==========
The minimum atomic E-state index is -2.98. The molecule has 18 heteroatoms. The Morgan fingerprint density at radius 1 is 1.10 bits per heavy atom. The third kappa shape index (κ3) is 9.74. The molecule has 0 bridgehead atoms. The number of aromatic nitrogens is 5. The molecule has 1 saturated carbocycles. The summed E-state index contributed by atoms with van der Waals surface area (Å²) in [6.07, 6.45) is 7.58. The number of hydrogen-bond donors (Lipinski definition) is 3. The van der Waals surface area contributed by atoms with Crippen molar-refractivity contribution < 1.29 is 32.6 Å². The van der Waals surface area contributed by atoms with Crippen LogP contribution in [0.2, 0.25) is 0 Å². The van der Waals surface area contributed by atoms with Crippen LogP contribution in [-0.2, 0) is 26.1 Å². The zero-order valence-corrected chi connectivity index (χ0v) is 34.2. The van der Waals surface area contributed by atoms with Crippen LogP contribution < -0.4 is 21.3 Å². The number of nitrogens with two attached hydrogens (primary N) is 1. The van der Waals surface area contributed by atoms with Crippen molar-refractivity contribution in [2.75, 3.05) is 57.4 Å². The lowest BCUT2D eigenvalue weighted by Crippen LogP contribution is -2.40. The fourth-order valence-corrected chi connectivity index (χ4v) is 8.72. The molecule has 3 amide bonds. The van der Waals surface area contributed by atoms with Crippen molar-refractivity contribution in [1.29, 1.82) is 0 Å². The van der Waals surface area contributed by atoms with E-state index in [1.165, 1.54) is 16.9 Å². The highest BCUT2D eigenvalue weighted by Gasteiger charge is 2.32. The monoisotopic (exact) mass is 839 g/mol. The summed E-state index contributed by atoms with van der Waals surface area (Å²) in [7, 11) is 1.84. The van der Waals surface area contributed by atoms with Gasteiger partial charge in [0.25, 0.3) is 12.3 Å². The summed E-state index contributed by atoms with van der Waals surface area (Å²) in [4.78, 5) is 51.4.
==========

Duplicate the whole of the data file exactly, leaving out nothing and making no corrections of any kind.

The minimum atomic E-state index is -2.98. The molecule has 18 heteroatoms. The Morgan fingerprint density at radius 1 is 1.10 bits per heavy atom. The third kappa shape index (κ3) is 9.74. The molecule has 0 bridgehead atoms. The number of aromatic nitrogens is 5. The molecule has 1 saturated carbocycles. The summed E-state index contributed by atoms with van der Waals surface area (Å²) in [6.07, 6.45) is 7.58. The number of hydrogen-bond donors (Lipinski definition) is 3. The van der Waals surface area contributed by atoms with Crippen molar-refractivity contribution < 1.29 is 32.6 Å². The van der Waals surface area contributed by atoms with Crippen LogP contribution in [0.2, 0.25) is 0 Å². The van der Waals surface area contributed by atoms with Crippen LogP contribution in [-0.2, 0) is 26.1 Å². The zero-order valence-corrected chi connectivity index (χ0v) is 34.2. The van der Waals surface area contributed by atoms with Crippen LogP contribution < -0.4 is 21.3 Å². The number of nitrogens with two attached hydrogens (primary N) is 1. The van der Waals surface area contributed by atoms with Crippen molar-refractivity contribution in [2.75, 3.05) is 57.4 Å². The lowest BCUT2D eigenvalue weighted by Crippen LogP contribution is -2.40. The fourth-order valence-corrected chi connectivity index (χ4v) is 8.72. The molecule has 3 amide bonds. The van der Waals surface area contributed by atoms with Crippen molar-refractivity contribution in [1.29, 1.82) is 0 Å². The van der Waals surface area contributed by atoms with E-state index in [1.165, 1.54) is 16.9 Å². The highest BCUT2D eigenvalue weighted by Gasteiger charge is 2.32. The monoisotopic (exact) mass is 839 g/mol. The summed E-state index contributed by atoms with van der Waals surface area (Å²) in [7, 11) is 1.84. The van der Waals surface area contributed by atoms with Gasteiger partial charge in [0.25, 0.3) is 12.3 Å². The summed E-state index contributed by atoms with van der Waals surface area (Å²) in [4.78, 5) is 51.4.